ERIC Number: ED251921
Record Type: Non-Journal
Publication Date: 1984
Reference Count: N/A
When Federalism Works. Final Report.
Peterson, Paul E.; And Others
A study of the implementation of six major federal education policies in four urban school districts (Baltimore, Maryland; Milwaukee, Wisconsin; San Diego, California; and Dade County, Florida) generally supported a new theory of federalism. Research data were drawn from statistical reports and from interviews with over 150 persons at local, state, and federal levels between 1981 and 1983. A secondary study of federal policies in health and housing tested the primary study's findings. The study concluded that the pattern of intergovernmental relations depends on whether the policies concerned are developmental or redistributive, whether the programs are new or well-established, and whether political constituencies are mobilized. Developmental programs tend to generate less intergovernmental friction and are best directed by politicians, while redistributive policies can counter local political interests, particularly in less prosperous locales, and are best administered by professionals. While inter-governmental systems appear to develop consensual decision-making processes over time, the image of unworkable federalism may persist because research often focuses on new programs and controversial policies. The study also considers the political and legislative contexts affecting enactment of educational programs, and the economic, fiscal, and political characteristics of the school districts studied. (PGD)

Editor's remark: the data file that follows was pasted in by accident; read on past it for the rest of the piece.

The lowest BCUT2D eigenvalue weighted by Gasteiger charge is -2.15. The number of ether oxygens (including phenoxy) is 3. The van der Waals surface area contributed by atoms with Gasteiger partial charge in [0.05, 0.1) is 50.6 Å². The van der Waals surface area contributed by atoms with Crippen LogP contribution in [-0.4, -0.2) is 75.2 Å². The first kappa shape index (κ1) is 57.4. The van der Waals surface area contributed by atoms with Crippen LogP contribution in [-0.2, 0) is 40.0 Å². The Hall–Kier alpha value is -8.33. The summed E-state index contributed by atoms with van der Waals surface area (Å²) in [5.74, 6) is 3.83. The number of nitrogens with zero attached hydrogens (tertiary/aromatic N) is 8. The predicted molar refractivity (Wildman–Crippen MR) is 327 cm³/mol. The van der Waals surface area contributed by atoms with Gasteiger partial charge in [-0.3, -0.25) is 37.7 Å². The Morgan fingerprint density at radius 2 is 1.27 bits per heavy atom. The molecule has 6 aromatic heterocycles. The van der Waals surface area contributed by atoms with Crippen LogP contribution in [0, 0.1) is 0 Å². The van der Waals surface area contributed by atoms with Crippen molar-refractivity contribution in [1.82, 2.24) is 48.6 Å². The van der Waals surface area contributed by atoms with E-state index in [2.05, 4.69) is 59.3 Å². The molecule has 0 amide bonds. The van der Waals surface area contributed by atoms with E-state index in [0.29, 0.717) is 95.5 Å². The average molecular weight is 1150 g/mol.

Publication Type: Reports - Research
Education Level: N/A
Sponsor: National Inst. of Education (ED), Washington, DC.
Authoring Institution: National Opinion Research Center, Chicago, IL.
Identifiers - Laws, Policies, & Programs: Education for All Handicapped Children Act; Elementary and Secondary Education Act Title I; Emergency School Aid Act 1972; National Defense Education Act